Whenever we share to others our idea, we ask them to debug it for us. They may or may not return a feedback.
I had a recent experience in receiving feedback on my work. It happened during one of the sessions, in the in-person check-in with the learning circle i am part of.
It had me reflecting on the incident, and thought it be useful to unpack. As with any feedback, when receiving, i often experience a level of emotional distress. And beyond this initial reaction, my analytical mind spends a degree of effort trying to make sense of it. I find that it takes some time, though often in minutes, before my analysis is able to keep up.
It helps to know that feedback is data, offered by another person, and is formed by the person’s bias, knowledge, and intent. The feedback when received, likewise is influenced by our own. We can use these factors, so we may receive feedback well.
I believe, we will always experience a level of painful emotion, for feedback we do not expect, and for the ones we consider as negative. It is good to allow this pain to happen, embrace, and then let it go. After which, deconstruct and refactor the feedback, based on what we intend to use it for. Then, if desired, formulate a response for the source to process.
Sometimes, our bias kicks-in, and makes us believe that the giver is intent to attack us. This happens often, if the intent was not known ahead. It is good to be mindful of this, and to clarify intent, before accepting the feedback. We can probably ignore one, if we do not know its intent.
On the other side, the giver is also exposed to criticism, since a feedback may be based on flawed or incomplete information. This risk is often the reason why we do not to give feedback, of course, in addition to the cost of maintaining our position. Being clear in our intent, helps justify the risk and cost of giving feedback.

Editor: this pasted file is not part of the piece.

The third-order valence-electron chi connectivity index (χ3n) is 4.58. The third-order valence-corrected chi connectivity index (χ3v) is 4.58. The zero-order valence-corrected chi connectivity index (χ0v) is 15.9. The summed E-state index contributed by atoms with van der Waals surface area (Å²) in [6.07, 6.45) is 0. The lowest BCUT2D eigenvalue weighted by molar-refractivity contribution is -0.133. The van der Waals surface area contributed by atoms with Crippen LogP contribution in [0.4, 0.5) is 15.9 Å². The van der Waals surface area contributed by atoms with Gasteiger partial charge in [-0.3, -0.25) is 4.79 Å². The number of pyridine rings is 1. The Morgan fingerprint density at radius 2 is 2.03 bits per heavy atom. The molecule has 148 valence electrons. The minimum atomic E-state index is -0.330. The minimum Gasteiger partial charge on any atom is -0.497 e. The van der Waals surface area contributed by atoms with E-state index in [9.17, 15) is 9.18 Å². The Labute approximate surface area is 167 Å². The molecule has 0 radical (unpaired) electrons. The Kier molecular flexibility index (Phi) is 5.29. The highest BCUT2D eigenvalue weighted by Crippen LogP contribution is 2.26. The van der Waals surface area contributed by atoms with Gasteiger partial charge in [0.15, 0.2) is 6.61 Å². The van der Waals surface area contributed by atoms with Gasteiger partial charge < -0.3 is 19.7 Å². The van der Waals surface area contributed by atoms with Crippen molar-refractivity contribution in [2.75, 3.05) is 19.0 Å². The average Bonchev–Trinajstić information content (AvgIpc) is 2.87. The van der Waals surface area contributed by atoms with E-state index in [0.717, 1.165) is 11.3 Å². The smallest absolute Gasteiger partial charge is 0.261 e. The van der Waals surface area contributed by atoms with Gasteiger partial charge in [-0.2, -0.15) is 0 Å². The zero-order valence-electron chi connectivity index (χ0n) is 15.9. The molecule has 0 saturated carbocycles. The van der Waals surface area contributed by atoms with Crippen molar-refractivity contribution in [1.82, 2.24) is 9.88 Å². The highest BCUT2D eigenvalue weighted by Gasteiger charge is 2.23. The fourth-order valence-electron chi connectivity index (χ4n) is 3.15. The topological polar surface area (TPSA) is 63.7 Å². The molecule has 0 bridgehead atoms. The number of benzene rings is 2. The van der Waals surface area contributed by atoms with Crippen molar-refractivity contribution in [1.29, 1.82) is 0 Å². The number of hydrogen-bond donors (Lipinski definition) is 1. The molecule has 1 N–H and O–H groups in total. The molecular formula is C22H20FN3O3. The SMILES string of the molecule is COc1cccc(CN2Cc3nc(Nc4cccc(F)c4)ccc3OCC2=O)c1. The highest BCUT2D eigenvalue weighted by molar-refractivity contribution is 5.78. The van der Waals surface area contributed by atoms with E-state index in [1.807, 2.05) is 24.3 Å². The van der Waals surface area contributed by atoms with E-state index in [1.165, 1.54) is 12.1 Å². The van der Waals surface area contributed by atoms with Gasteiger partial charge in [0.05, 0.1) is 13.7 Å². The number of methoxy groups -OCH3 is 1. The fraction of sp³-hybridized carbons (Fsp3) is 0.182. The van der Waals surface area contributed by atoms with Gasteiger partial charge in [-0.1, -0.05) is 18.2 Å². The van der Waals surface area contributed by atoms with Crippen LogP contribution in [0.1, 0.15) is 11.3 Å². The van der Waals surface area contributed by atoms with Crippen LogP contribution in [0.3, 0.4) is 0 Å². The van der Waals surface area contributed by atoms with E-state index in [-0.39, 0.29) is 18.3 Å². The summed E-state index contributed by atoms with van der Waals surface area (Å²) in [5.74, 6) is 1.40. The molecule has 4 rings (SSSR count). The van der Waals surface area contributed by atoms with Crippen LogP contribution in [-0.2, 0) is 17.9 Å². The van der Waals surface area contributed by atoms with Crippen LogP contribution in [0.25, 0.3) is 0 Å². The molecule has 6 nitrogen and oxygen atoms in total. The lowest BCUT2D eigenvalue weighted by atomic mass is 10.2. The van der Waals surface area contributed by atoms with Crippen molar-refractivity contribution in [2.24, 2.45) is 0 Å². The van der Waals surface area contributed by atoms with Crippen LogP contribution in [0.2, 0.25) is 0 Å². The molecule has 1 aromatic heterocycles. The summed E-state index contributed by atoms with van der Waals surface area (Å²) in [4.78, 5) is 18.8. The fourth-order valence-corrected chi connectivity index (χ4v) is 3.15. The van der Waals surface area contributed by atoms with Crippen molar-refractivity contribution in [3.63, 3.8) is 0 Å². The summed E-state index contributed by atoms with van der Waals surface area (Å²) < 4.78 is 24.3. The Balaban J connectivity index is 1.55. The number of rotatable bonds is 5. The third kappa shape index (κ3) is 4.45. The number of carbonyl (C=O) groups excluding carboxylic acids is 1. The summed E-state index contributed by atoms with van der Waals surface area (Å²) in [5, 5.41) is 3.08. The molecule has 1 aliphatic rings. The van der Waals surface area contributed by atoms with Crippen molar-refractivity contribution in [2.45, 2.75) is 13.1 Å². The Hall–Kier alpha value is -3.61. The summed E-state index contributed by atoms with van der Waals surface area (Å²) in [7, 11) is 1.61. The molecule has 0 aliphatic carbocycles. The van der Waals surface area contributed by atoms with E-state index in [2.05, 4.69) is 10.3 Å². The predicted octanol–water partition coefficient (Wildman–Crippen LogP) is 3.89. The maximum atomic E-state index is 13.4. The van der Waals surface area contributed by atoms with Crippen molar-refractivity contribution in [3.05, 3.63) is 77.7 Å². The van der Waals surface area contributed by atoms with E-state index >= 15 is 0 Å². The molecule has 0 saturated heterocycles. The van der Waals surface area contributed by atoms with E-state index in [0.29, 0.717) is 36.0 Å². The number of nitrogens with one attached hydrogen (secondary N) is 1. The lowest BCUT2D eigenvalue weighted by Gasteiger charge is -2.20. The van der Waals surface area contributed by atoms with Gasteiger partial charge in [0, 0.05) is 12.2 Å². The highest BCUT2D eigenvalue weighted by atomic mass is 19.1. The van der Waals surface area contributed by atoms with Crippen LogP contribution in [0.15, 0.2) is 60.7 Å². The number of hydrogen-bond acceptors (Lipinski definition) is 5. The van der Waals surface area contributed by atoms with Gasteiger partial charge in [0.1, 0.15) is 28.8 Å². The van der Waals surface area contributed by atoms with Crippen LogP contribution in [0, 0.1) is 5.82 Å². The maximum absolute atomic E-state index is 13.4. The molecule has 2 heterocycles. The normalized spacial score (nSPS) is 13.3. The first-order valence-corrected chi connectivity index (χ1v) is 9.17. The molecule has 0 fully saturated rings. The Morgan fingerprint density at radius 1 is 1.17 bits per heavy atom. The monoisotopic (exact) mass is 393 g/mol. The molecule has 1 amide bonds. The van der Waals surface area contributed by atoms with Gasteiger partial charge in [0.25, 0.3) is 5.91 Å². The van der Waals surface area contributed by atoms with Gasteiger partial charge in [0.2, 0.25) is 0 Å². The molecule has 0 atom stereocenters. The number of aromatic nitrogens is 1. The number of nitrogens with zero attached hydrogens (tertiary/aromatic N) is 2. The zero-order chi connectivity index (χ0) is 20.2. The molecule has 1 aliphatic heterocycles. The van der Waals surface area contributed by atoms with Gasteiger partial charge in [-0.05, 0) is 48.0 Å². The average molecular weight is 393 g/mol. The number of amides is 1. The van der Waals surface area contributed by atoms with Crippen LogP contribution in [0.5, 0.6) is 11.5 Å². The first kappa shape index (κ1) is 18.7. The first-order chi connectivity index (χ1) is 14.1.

A positive feedback, may not need to specify intent, since we can assume it is given to help us. However, for a negative, an intent should be known ahead. This will prime the receiver and allows time to prepare the mind. It may happen, that the receiver is not intent to accept, and the feedback may not be given. However, for the ones who are open, it makes for a good fertilizer for feedback to take root.
I am grateful for any feedback i receive, no matter the nature, since i can know how others responds to what i put out. Without it, i can only rely on my own perception, and though it may give me comfort, i worry if it reflects reality. I do not always seek feedback, but i find it useful, so i always keep an open mind in case one is given. Anyway, I can always ignore, if i find no use of it.
Knowing intent, and understanding factors such as bias and knowledge, can help to create a meaningful exchange of feedback between people. I am glad to have experienced it with the learning circle, since my mind was in learning mode, so it allowed me to learn from incident.
It is useful to note, that the environment, where it happened also contributed to the quality of the exchange. And it helped, that i know the source of the feedback, a friend, and i have an idea of my friend’s knowledge and biases, as well as the intent of the session we are in.
Feedback is an important data, that we should seek for what we think and what we do. Without it, we can only know what we know, or only what we have experienced. And that is a limited field to learn from.
One last thing to consider is the realtime nature of the exchange. It is good to be mindful to let our minds process the feedback. It is ok, to leave a pause, or to take a deep breath before responding. Or, better, to delay in responding by asking clarifying questions, which gives our minds time to process, and potentially gather more data.